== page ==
Permit pulling - DIY or let the pro?

ellusionzSeptember 6, 2013

Silly question and I know most will say let the pro do it... but what are the pros and cons of pulling a permit yourself instead of letting them do it so you can save some money (if you're allowed to)?

I'm going to get a screen room built in my backyard, and I know part of the bid for the concrete work said if they pull the permit its 300 but if I do it, its 75. My screen room bid wasn't broken down so need to double check that side of things.

Thanks for any input y'all can give me. I live in Orlando, FL btw if that makes any difference.

Thank you for reporting this comment. Undo
8mpg

I think it is not they charge more to do the actual permit but they have to deal with the inspector and be on site for the inspection.

    Bookmark   September 7, 2013 at 5:44AM
Thank you for reporting this comment. Undo
live_wire_oak

If you pull the permit, YOU are responsible for meeting code, and if the project is red flagged, your own the issue, not the contractor. You also have to do the standing in line at the office for the permit, and be on site for the inspections.

You hire a contractor because you don't want to DIY. Don't negate one of the good reasons for hiring a pro by muddying the issue of responsibility.

    Bookmark   September 7, 2013 at 9:17AM
Thank you for reporting this comment. Undo
snoonyb

AHA! A pelosi moment, you have to pass the bill to find out whats in it away from the fog...................

Don't mistake the following for anything other then general information and not an advocacy for either.

Make a trip to city hall, after they have been open for a couple hours and other than mon. morning and ask them.

In many areas you will be required to provide a dimensioned plot plan, with the proposed new construction shaded or crosshatched, which is a birds-eye view of your property and is used to insure that you do not exceed lot coverage, encroach into required front,side and rear yard setbacks and maintained the min required area available for landscaping.

You may also be required to sign a paragraph or additional document which will denote weather you intend to do the work yourself, with or W/O the help of family members, only, have the work accomplished by license or licensed contractors and that they have a current state and city license and insurance.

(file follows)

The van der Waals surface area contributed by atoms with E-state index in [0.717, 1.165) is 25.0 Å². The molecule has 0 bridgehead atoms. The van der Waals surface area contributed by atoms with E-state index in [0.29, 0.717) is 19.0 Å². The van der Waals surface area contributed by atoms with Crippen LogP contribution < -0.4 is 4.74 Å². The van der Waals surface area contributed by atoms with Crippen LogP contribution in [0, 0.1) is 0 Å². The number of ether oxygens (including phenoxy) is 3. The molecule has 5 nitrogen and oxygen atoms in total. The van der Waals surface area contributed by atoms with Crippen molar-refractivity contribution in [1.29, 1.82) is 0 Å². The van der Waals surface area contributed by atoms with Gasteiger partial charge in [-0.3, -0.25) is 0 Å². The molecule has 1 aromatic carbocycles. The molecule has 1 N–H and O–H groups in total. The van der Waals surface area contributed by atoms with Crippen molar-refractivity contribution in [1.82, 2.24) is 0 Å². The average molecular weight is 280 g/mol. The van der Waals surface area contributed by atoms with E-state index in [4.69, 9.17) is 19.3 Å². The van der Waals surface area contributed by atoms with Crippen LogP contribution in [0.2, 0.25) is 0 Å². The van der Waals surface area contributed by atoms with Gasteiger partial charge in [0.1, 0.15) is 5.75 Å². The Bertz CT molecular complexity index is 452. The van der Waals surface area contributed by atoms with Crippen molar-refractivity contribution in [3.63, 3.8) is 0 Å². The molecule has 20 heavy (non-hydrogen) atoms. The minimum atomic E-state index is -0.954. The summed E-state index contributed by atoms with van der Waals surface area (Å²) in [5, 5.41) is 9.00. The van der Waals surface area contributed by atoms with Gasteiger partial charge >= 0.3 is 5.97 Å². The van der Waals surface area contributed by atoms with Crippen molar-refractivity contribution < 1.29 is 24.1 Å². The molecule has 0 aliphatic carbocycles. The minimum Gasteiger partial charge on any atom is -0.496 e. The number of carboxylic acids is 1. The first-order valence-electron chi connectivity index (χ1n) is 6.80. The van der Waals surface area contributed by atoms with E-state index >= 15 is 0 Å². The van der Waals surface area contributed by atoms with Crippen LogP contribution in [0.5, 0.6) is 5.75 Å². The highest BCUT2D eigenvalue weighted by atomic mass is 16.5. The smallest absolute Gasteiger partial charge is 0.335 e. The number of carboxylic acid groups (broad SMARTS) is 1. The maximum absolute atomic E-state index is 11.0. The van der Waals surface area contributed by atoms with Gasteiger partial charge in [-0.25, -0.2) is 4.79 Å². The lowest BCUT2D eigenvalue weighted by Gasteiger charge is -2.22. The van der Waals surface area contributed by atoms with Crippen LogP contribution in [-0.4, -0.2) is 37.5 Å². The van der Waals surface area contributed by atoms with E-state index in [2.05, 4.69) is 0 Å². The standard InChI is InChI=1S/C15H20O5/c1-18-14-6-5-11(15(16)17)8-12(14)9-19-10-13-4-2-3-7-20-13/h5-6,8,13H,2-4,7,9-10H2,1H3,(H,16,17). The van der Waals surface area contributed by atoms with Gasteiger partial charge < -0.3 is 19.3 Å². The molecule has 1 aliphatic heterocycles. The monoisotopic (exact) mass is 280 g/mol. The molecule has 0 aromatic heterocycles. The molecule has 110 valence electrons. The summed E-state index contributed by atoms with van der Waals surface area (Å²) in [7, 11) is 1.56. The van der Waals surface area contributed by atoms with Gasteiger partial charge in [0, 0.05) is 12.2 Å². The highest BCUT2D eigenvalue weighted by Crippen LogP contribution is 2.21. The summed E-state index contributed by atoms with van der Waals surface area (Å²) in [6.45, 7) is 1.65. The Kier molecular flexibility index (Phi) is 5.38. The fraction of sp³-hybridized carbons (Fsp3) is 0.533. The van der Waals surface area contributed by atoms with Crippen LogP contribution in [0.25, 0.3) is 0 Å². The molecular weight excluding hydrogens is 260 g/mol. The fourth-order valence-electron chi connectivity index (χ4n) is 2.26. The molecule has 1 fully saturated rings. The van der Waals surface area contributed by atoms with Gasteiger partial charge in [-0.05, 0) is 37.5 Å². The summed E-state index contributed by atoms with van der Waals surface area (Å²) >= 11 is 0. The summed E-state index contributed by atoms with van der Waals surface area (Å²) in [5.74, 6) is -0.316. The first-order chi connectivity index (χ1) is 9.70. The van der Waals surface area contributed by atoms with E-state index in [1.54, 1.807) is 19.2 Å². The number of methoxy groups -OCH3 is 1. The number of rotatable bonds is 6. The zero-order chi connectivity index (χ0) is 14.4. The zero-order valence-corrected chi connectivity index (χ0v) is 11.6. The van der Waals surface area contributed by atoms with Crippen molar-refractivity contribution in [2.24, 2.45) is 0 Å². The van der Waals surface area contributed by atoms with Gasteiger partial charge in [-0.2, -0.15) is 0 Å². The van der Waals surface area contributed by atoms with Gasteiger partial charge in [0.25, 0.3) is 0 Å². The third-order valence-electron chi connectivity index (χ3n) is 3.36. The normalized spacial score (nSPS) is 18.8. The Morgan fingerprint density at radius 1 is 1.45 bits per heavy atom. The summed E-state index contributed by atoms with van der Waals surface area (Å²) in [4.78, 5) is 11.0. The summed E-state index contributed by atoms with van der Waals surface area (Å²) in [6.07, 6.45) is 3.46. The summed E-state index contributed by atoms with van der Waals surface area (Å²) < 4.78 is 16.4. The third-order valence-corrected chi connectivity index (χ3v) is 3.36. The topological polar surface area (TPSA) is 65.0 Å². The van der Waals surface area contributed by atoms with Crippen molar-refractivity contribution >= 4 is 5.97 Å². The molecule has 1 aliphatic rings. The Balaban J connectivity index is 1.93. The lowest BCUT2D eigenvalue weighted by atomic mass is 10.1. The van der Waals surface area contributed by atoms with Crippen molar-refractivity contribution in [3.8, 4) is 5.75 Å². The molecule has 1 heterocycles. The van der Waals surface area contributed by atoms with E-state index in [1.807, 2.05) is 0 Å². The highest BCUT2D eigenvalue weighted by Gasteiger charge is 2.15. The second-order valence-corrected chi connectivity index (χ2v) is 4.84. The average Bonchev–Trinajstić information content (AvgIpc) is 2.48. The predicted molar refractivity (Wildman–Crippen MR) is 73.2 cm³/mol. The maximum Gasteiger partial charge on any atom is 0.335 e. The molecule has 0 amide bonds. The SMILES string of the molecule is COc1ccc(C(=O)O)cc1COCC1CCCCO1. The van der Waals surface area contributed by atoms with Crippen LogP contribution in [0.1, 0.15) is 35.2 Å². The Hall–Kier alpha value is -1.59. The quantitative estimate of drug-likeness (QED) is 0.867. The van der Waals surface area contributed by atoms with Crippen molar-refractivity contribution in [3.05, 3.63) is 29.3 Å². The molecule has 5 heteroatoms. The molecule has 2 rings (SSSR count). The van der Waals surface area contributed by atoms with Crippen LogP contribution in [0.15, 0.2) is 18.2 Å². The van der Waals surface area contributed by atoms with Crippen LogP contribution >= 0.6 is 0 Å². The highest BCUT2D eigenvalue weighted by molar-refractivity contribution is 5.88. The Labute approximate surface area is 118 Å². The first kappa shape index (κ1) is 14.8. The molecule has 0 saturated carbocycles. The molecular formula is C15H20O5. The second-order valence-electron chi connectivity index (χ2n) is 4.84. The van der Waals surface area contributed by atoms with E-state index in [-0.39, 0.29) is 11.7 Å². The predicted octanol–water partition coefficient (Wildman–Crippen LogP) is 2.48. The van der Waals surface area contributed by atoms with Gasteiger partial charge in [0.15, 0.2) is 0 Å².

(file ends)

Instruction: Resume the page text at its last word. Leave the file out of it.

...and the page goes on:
If you plan to do the work yourself with or W/O family members, most currently written homeowners insurance polices contain liability coverage

If you are having the work accomplished by a licensed contractor/s you may be required to provide details of the product you are having installed and the name of that product, (the city will have a list of approved suppliers and approved product).

There is an inspection card issued with the plot plan and any additional documents that it is your responsibility to protect from the elements and have visibly posted at the construction site.

"If you pull the permit, YOU are responsible for meeting code,"

Only if you do the work yourself.
Contract documents with a licensed sub make it your responsibility to ensure that corrective action is accomplished in a timely manner, or they do not get paid.

"be on site for the inspections."

Leave a not on the door and the gate open.

Generally businesses selling these products know the code and will not try to sell you a product that cannot be permitted.

    Bookmark   September 7, 2013 at 11:35AM
Thank you for reporting this comment. Undo
HandyMac

It really makes little difference who secures the permit. Permits were originally intended to create a system where minimum building standards were met, to protect the building owners from sub standard work.

Very often, localities are now using the permit process as a regulatory function, requiring certain certifications, certain building methods, particular materials and jacking up the prices to make money for the city/county.

The requirements for a permit seldom have anything to do with the actual person standing at the desk/counter.